For example, play the low “E” string on your guitar, and locate the note in the chromatic scale above. Press on the first fret. You’ve just produced an “F” note, which is the next note in the scale. Press on the second fret, and you’ve produced an “F#/Gb” note. Third fret will produce a “G”, fourth fret will produce a “G#/Ab note, fifth fret produces and “A” note, and so on. As we learned in our guitar tuning exercise, the fifth fret of every string (with the exception of the 3rd (G) string, which is the fourth fret) produces the same note as the next open string. The guitar is laid out this way, in order to offer a certain dynamic range and ease of playability.

Exercise – Notes And Fingering

Learn the chromatic notes on the guitar up to the 5th fret on each string (except the third string, which you will learn to the fourth fret). This grouping of notes is what is called the “first position” on the guitar, starting from the low “E” string. Use your first finger for notes on the first fret, the second finger for the second fret, third finger for third fret, and fourth finger for the fourth and fifth fret…easy enough?

Play and say each note on each string, moving along to the higher strings until you finally come to the fifth fret of the high “E” string…that note will be “A”. This exercise will get your fingers used to the fretboard, and learn all the notes, and proper fingering, in the first position.

We hope you have enjoyed part 1 of our learn guitar beginners series and are excited about learning the guitar. So, what are you waiting for? Get into stuck into guitar tuning and start learning a few of the basic notes as mentioned above. If you can stick to our guitar lessons and get each one nailed before moving to the next, you will be well on your way to becoming a rocking good guitarist in no time!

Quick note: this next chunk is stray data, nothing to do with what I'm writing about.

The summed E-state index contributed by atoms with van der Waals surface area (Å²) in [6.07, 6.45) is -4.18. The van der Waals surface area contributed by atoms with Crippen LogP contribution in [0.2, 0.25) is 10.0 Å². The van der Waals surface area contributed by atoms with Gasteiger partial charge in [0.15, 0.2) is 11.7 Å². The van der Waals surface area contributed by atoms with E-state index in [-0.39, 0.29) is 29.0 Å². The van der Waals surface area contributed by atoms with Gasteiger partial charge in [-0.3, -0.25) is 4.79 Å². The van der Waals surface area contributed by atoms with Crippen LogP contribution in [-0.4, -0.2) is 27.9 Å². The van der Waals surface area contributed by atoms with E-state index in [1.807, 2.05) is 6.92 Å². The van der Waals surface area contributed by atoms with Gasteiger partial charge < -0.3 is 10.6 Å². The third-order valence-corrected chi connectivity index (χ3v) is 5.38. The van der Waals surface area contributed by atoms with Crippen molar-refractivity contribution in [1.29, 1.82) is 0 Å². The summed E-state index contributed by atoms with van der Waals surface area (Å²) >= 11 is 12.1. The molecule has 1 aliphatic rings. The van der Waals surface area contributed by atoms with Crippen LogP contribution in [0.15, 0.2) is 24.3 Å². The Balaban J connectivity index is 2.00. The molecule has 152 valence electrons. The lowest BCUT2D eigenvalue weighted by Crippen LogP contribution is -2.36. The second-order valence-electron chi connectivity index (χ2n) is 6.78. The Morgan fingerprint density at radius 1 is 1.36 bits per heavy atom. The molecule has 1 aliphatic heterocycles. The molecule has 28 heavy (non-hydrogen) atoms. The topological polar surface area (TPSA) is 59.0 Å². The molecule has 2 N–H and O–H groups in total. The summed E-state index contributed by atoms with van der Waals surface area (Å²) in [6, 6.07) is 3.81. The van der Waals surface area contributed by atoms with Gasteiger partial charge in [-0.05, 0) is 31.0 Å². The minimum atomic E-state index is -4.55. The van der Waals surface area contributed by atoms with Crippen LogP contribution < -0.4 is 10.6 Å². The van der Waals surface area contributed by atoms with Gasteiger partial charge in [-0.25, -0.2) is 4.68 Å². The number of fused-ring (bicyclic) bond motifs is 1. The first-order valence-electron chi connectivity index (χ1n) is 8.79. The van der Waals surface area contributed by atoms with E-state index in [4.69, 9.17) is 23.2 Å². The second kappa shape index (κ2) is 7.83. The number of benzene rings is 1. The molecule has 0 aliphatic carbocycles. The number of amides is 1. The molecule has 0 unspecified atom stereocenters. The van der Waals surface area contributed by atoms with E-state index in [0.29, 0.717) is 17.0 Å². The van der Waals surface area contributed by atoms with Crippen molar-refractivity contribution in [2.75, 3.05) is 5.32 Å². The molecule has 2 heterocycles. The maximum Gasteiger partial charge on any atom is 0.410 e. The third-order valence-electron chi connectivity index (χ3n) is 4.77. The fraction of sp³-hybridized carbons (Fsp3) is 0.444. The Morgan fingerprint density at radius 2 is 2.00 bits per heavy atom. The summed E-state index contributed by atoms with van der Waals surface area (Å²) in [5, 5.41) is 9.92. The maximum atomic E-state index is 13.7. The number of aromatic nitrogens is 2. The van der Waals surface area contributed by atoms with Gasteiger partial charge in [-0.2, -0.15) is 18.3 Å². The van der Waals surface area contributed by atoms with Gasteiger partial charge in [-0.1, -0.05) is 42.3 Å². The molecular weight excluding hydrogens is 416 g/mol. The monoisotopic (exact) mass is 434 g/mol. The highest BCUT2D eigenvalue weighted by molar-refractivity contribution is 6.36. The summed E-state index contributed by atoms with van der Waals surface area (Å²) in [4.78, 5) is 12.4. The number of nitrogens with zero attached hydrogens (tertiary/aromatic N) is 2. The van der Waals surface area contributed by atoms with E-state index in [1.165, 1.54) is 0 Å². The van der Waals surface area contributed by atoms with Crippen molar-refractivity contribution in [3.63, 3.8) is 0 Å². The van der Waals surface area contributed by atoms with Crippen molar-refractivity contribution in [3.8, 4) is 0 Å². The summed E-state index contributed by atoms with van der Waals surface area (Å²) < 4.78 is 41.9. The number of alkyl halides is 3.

Learn Guitar – Lesson 1 Guitar Tuning

Guitar Tuning is perhaps the single most frustrating element when you are beginning to learn guitar, and of course, is also among the most important. Even electronic guitar tuners, which are quite helpful, will not be reliable if your guitar is drastically out of tune. Since electronic tuners are only worthwhile if the guitar is semi in-tune – a pitch pipe, or an electronic tuner with audible note tones, is the best starting point.

Starting from the thickest string, proceeding to the thinnest, are the string number and note names as follows: 6E, 5A, 4D, 3G, 2B, 1E (as seen below). Remember EADGBE is also a good start in learning the note names.

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Jamorama - Learn Guitar